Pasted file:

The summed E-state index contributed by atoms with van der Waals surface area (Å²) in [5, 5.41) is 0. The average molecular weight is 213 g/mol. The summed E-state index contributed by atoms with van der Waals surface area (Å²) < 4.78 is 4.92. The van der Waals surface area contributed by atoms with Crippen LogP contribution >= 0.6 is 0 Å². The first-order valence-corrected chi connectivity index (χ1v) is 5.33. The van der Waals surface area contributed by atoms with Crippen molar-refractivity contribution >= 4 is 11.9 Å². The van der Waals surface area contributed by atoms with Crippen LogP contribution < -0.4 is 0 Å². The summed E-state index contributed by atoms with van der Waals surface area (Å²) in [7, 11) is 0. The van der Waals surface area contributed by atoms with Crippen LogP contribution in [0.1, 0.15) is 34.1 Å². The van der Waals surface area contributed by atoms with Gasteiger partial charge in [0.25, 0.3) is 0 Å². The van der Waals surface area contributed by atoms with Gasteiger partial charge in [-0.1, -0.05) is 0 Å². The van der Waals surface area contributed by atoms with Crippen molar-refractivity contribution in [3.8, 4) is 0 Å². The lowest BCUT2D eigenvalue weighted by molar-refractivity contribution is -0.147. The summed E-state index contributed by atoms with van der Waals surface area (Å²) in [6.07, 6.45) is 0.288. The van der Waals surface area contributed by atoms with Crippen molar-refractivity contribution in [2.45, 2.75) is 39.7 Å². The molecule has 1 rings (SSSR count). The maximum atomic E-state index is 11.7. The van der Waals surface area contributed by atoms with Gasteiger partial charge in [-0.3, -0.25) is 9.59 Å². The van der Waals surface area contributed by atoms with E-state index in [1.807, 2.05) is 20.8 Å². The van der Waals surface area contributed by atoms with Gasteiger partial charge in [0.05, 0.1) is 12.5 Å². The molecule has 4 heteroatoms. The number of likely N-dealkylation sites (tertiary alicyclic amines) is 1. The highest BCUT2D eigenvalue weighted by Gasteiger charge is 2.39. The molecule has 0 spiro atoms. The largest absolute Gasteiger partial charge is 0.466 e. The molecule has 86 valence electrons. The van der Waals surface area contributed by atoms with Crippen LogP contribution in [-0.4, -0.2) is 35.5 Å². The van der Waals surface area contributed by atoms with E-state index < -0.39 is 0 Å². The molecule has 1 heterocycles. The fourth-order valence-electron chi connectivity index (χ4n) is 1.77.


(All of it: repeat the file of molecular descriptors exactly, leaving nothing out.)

The summed E-state index contributed by atoms with van der Waals surface area (Å²) in [5, 5.41) is 0. The average molecular weight is 213 g/mol. The summed E-state index contributed by atoms with van der Waals surface area (Å²) < 4.78 is 4.92. The van der Waals surface area contributed by atoms with Crippen LogP contribution >= 0.6 is 0 Å². The first-order valence-corrected chi connectivity index (χ1v) is 5.33. The van der Waals surface area contributed by atoms with Crippen molar-refractivity contribution >= 4 is 11.9 Å². The van der Waals surface area contributed by atoms with Crippen LogP contribution < -0.4 is 0 Å². The summed E-state index contributed by atoms with van der Waals surface area (Å²) in [7, 11) is 0. The van der Waals surface area contributed by atoms with Crippen LogP contribution in [0.1, 0.15) is 34.1 Å². The van der Waals surface area contributed by atoms with Gasteiger partial charge in [0.25, 0.3) is 0 Å². The van der Waals surface area contributed by atoms with Gasteiger partial charge in [-0.1, -0.05) is 0 Å². The van der Waals surface area contributed by atoms with Crippen molar-refractivity contribution in [3.8, 4) is 0 Å². The lowest BCUT2D eigenvalue weighted by molar-refractivity contribution is -0.147. The summed E-state index contributed by atoms with van der Waals surface area (Å²) in [6.07, 6.45) is 0.288. The van der Waals surface area contributed by atoms with Crippen molar-refractivity contribution in [2.45, 2.75) is 39.7 Å². The molecule has 1 rings (SSSR count). The maximum atomic E-state index is 11.7. The van der Waals surface area contributed by atoms with Gasteiger partial charge in [-0.3, -0.25) is 9.59 Å². The van der Waals surface area contributed by atoms with E-state index in [1.807, 2.05) is 20.8 Å². The van der Waals surface area contributed by atoms with Gasteiger partial charge in [0.05, 0.1) is 12.5 Å². The molecule has 4 heteroatoms. The number of likely N-dealkylation sites (tertiary alicyclic amines) is 1. The highest BCUT2D eigenvalue weighted by Gasteiger charge is 2.39. The molecule has 0 spiro atoms. The largest absolute Gasteiger partial charge is 0.466 e. The molecule has 86 valence electrons. The van der Waals surface area contributed by atoms with Crippen LogP contribution in [-0.4, -0.2) is 35.5 Å². The van der Waals surface area contributed by atoms with E-state index < -0.39 is 0 Å². The molecule has 1 heterocycles. The fourth-order valence-electron chi connectivity index (χ4n) is 1.77.